The Mahabharata fared much worse, with a distortion rate of about 10%. This meant that “One out every ten lines of this religious book was ‘up for grabs’, so to speak”[5].

How about the New Testament? The data, according to Dr. Bierle, is “incredible. Only 40 of 20,000 lines, or 1/5 of 1% (0.2%), are distorted. This is 1/25th of the distortion found in the Iliad, which itself has a low distortion rate among ancient writings”[6].

The following chart summarizes the findings of Dr. Metzger’s landmark study:

Distorion rate of New Testament documents vs. other ancient literature

(This chart is copyrighted by FaithSearch International. Used with permission.)

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Drs. William Nix and Norman Geisler have this to say: “The New Testament, then, has not only survived in more manuscripts than any other book from antiquity, but it has survived in a purer form than any other great book”[7]. Pure indeed. Following Dr. Metzger’s findings, the New Testament documents can even be said to be 99.8% pure.

Further, Metzger explains that the variations tend to be minor rather than substantive. That is, “The more significant variations do not overthrow any doctrine of the church. Any good Bible will have notes that will alert the reader to variant readings of any consequence”[8].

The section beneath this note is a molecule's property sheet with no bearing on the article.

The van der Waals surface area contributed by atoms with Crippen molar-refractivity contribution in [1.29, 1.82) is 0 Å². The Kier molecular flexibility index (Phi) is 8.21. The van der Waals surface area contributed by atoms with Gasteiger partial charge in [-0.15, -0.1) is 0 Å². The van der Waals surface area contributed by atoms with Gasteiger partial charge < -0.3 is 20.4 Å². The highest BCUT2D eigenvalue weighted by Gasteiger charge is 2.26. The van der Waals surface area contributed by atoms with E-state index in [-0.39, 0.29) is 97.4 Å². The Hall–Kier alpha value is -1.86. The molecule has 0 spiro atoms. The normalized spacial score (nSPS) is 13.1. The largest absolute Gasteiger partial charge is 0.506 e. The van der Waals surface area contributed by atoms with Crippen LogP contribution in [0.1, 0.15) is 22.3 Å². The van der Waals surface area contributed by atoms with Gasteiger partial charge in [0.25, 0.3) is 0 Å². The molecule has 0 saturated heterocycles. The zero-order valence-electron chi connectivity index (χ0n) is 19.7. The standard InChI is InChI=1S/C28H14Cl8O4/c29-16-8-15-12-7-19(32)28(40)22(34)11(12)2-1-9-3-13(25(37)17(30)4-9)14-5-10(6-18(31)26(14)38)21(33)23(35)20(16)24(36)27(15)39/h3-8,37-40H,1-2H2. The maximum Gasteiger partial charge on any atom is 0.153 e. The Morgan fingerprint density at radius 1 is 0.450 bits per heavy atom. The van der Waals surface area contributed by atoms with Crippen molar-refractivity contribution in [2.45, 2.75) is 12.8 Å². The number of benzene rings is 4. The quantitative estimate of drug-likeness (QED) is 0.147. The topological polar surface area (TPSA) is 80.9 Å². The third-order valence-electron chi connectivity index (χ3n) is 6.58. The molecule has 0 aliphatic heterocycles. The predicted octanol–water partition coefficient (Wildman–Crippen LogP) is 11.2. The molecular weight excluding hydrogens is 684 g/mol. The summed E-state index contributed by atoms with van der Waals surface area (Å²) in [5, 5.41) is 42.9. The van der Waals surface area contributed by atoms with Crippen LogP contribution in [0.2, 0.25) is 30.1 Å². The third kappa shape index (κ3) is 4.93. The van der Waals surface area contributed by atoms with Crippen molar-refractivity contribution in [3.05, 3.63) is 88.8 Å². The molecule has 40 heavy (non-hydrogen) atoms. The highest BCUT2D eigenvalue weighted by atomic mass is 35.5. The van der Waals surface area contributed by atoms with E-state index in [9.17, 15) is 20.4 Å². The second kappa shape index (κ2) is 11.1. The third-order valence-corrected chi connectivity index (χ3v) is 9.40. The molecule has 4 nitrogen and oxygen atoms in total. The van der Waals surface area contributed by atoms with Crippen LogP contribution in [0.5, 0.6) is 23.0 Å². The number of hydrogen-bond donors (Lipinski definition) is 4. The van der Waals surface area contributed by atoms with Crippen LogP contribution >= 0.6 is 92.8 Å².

Another renowned Biblical scholar, Dr. F.F. Bruce, concurs: “the variant readings about which any doubt remain among textual critics of the New Testament affect no material question of historic fact or of Christian faith and practice”[9].

So the reliability of the New Testament documents is demonstrated by the results of answering the first two questions of manuscript analysis: (1) how many manuscripts are there, and (2) how much do they differ?

The answers: (1) New Testament manuscripts far outnumber the manuscripts of other ancient literature; and (2) these thousands of manuscripts differ much, much less from each other than the fewer manuscripts of other ancient literature. So our assurance is greatly increased that what we have in our present Bibles correspond quite substantially to the original writings.

But how do we know that what the original writings said were true? Even if what we have now are 100% faithful copies of the originals, if those originals were only made up of legends, then it does not do us much good, does it?

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To be continued…..

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Related posts:

Are the New Testament Documents Reliable?

Was Jesus Christ a Real Person?

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[A very sad note: Dr. Bruce Metzger, greatly esteemed for his scholarship and much admired for his character, died early this year, on Feb. 13, 2007. A tribute at Christianity Today can be found here, and a tribute from another widely respected scholar, Dr. Ben Witherington III, can be found here.]

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[1] Lee Strobel, The Case for Christ,p. 76* and Don Bierle, Surprised by Faith, p. 30.